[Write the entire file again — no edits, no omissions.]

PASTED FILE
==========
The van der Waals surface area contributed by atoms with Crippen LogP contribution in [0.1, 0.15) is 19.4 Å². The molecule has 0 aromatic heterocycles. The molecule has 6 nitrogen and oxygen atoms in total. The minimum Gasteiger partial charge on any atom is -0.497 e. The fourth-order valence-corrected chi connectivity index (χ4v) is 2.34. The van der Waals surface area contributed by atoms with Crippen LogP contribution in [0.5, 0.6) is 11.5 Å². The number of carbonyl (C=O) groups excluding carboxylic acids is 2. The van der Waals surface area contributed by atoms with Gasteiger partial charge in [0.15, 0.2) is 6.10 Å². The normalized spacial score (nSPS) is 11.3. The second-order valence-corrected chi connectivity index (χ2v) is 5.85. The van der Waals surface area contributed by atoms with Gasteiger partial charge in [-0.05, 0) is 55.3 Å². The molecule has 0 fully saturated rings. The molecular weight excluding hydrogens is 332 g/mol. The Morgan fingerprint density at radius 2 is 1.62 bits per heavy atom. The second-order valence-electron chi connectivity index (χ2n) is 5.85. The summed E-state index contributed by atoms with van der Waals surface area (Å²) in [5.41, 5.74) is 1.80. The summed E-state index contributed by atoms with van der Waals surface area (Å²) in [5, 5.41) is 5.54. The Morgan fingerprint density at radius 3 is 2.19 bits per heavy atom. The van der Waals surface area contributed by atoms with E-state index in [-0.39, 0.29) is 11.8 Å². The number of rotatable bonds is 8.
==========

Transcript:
The van der Waals surface area contributed by atoms with Crippen LogP contribution in [0.1, 0.15) is 19.4 Å². The molecule has 0 aromatic heterocycles. The molecule has 6 nitrogen and oxygen atoms in total. The minimum Gasteiger partial charge on any atom is -0.497 e. The fourth-order valence-corrected chi connectivity index (χ4v) is 2.34. The van der Waals surface area contributed by atoms with Crippen LogP contribution in [0.5, 0.6) is 11.5 Å². The number of carbonyl (C=O) groups excluding carboxylic acids is 2. The van der Waals surface area contributed by atoms with Gasteiger partial charge in [0.15, 0.2) is 6.10 Å². The normalized spacial score (nSPS) is 11.3. The second-order valence-corrected chi connectivity index (χ2v) is 5.85. The van der Waals surface area contributed by atoms with Gasteiger partial charge in [-0.05, 0) is 55.3 Å². The molecule has 0 fully saturated rings. The molecular weight excluding hydrogens is 332 g/mol. The Morgan fingerprint density at radius 2 is 1.62 bits per heavy atom. The second-order valence-electron chi connectivity index (χ2n) is 5.85. The summed E-state index contributed by atoms with van der Waals surface area (Å²) in [5.41, 5.74) is 1.80. The summed E-state index contributed by atoms with van der Waals surface area (Å²) in [5, 5.41) is 5.54. The Morgan fingerprint density at radius 3 is 2.19 bits per heavy atom. The van der Waals surface area contributed by atoms with E-state index in [-0.39, 0.29) is 11.8 Å². The number of rotatable bonds is 8.